All members of the cooperative are of the Mayan group Jacaltec, also commonly called Pobp’ al Ti’ or Popti. About 40,000 people speak this language – most living in the Guatemala department of Huehuetenango with some living just across the border in Chiapas, Mexico. The cooperative's meetings are conducted in Popti as well as Spanish. The main priorities of the coop members are to become more financially sustainable and self-sufficient as an administration, to provide members with technical assistance to better manage the coffee fields and shade trees, to have more members certified, and to increase the productivity.

Fast Fact on Chajul

  • Altitude: 1100 - 1800 meters
  • Varieties: Typica, Caturra & Bourbon
  • Established in 1988
  • Membership: 1600 
  • Region: Located in the Chajul area, Triángulo Ixil, Quiché

The Asociación Chajulense Va’l Vaq Qujol was founded by some 40 coffee farmers of the Chajul area Triángulo Ixil, Quiché. The organization obtained its legal status in 1990. At present, the organization has over 1600 active members, most of whom are coffee farmers. Its main goal is to promote a sustainable development model that is environmentally sound, economically feasible, fair from a social point of view and appropriate from a cultural standpoint. The organization is working in 56 communities of the Chajul, Nebaj, Cotzal and Chiantla areas. 

Coffee is their main export market and the first exports began at the end of the 80’s and the beginning of the 90’s, expanding the fair trade opportunities through the FLO registration, as well as organic certification. 90% of the members produce certificed organic coffee and the remaining 10% are internally certificed as producing transitional organic coffee.  The organization is not actively looking for new members, but accepts new ones if they are organic or if they have new, young plantations that have been run organically for at least one or two years. Their organic production now have an average yield of 22 quintals per hectares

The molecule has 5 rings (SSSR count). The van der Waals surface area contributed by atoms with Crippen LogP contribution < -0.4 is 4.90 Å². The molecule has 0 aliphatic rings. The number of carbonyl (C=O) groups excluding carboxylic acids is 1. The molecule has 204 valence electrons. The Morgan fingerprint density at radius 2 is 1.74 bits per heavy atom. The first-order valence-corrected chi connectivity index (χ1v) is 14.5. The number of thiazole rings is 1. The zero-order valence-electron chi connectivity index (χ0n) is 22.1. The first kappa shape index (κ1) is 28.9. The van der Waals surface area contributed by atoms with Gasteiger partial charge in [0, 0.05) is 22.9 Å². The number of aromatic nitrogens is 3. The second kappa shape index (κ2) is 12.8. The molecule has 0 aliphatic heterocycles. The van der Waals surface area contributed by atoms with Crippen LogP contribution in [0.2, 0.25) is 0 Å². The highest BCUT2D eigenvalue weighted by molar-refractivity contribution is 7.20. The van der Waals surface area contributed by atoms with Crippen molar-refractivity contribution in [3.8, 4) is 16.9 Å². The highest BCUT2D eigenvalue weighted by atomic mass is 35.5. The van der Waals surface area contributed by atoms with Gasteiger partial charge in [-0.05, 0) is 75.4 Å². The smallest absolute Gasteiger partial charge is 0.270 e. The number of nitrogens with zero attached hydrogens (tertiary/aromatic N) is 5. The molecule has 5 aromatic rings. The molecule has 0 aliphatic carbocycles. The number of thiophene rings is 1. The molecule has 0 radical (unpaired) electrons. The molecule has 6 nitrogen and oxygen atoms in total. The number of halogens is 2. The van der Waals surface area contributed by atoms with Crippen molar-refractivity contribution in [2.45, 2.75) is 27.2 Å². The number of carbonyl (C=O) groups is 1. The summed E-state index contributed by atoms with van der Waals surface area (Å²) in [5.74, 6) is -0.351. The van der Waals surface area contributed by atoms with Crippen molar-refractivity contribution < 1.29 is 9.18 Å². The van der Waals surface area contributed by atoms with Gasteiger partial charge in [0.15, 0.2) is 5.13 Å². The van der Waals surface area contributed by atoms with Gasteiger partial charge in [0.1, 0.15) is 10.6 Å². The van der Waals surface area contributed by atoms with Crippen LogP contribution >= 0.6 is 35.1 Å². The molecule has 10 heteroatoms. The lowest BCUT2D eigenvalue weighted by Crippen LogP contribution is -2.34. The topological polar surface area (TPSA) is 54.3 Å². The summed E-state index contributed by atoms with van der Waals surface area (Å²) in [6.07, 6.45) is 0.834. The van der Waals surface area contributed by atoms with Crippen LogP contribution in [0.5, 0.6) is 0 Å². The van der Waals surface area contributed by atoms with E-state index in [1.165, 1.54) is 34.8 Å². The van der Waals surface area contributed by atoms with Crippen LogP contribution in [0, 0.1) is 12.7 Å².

In 2006, Cooperative Coffees purchased one of the first containers of fair trade, organic coffee shipped to the US market from Chajul.  The organization had attempted to diversify with other products such as cardamom, cheese, honey, and handicrafts but found that some projects were not be sustainable and cost the organization too much time and effort to be profitable. At present, the organization is further developing and working with four projects: coffee, cardamom, bee honey and The Posada, which is a lodge for tourists and visitors. Within Chajul's cooperative, Chajulense de Mujeres "Unidas por la vida" (United for Life) is a group made up of over 100 women who work together to benefit the lives of their coop sisters as well as their families. They are engaged in a number of projects but have been particularly successful in creating the weaving group.

Flavour profile

San Marcos
Sweet, well rounded with a hint of cocoa and a smooth full body. Dark chocolate overtones with vanilla and berry highlights

Rio Azul
This special small lot roast is very spicy and has highlights of caramel. It is clean and sweet, with a medium acidity.

Chajul
A crisp and very sweet coffee, with flavours of chocolate and caramel.

Please follow the links to purchase Guatemalan coffees:

Guatemalan - San Marcos

Guatemalan - Rio Azul

Guatamalan - Chajul

* photos courtesy of Cooperative coffees - http://www.coopcoffees.com and fairtradewire.com